How To Find A Suitable Yoga Studio or Gym
Traveling can be stressful and can put your schedule off. Sticking with a routine even when traveling is important. Knowing what to look for in a yoga studio or gym can be helpful. Travel can be exciting and finding a new place to take a yoga class can be fun for some. It can also be tricky but what happens when you aren't sure where to go or what to look for in a good studio or gym? I have had the pleasure of practicing yoga at various recreation centers, gyms and yoga studios over the years. When it comes to picking the correct place to get your om on, it really comes down to preference. It doesn't matter if you are new to yoga, it all boils down to the type of environment you prefer.
When it comes to yoga studios there are at least two or three in most towns to endless in bigger cities. It can be overwhelming trying to decide which one to choose. The things to look for are the types of yoga you are familiar with and like to practice. If you're adventurous, trying something new might be fun but can also be a let down if you aren't sure about the studio or gym. Having recommendations for new types of classes might come in handy.
If you are traveling and do not have people to talk to about a specific studio or gym reading reviews might work. The problem is that the person writing a review is not you. I know, obvious right? But really, you have preferences and expectations that someone else may not have. Therefore, reading a review or two written by someone you have no interactions with can be hard to judge, I’d recommend not going off reviews.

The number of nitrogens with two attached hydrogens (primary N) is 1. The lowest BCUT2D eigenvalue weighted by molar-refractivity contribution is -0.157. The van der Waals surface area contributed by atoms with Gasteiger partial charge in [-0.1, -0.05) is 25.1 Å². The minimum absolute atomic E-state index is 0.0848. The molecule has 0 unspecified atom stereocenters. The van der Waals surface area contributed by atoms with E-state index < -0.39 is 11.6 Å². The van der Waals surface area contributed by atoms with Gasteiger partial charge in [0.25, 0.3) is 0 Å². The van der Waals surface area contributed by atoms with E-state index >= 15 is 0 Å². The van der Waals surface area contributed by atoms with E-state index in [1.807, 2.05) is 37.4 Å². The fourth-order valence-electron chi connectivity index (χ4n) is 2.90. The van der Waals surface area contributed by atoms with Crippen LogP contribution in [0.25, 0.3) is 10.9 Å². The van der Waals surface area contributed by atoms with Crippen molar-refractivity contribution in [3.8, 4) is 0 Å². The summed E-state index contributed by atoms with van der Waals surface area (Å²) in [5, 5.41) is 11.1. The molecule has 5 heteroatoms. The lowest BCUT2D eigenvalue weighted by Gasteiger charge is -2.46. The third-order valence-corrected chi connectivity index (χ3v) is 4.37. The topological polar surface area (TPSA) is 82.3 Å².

When it comes to finding a yoga studio or gym when I'm traveling I go off the schedule, the class description and website information (including photos). I am a yoga instructor so have experience doing most types of yoga practices. Before I was a teacher, I took classes in studios and gyms giving me experience with both situations. If you don't have a lot of experience, it can be hard to know where to take a class. Always read class and instructor descriptions.
What to do if you are completely new to yoga? Starting at a gym, with a all levels Hatha or Vinyasa class might be a little less intimidating. It can be nerve racking walking into a yoga studio for the first time, even for experienced yogis. A gym setting is usually a little less disciplined and more low key. There isn't as much focus on the theory and back stories of yoga. If there is no nervousness about going into a new studio, taking a beginning yoga class would be suitable as well.
It can be hard to find a good yoga class at a gym though. In this case, finding a gym that is pretty reputable is key. Gym's that are more well known usually try to make programing reliable so people come back. There is a chance though that the instructor is not certified in yoga specifically. So in may be important to call and ask beforehand. Group fitness instructors tend to have some training in all areas including yoga. However this is not at all the same as training from a specific yoga teaching school. In my case this is not true, because I teach a few classes in a gym setting. When I am unable to teach my regular class, sometimes the substitute instructor is not a certified yoga instructor. To be sure you are getting a certified and experienced instructor, a studio might be a better option.
Price point is also a factor when choosing your setting. I know that when I'm in a new city and know I won't be staying longer than a few days, I try to go for studios with good prices, new student deals or cheap drop in cost. Higher prices don't always equal the best classes. There are plenty of great studios with great teachers at decent prices. This is important even when you are not traveling. Being able to try different studios or gyms at a discounted rate can help you find the right place for you.
In the end, it is really up to preference when choosing a yoga studio or gym. Use the ideas and tips above to help find the ideal place for you to practice.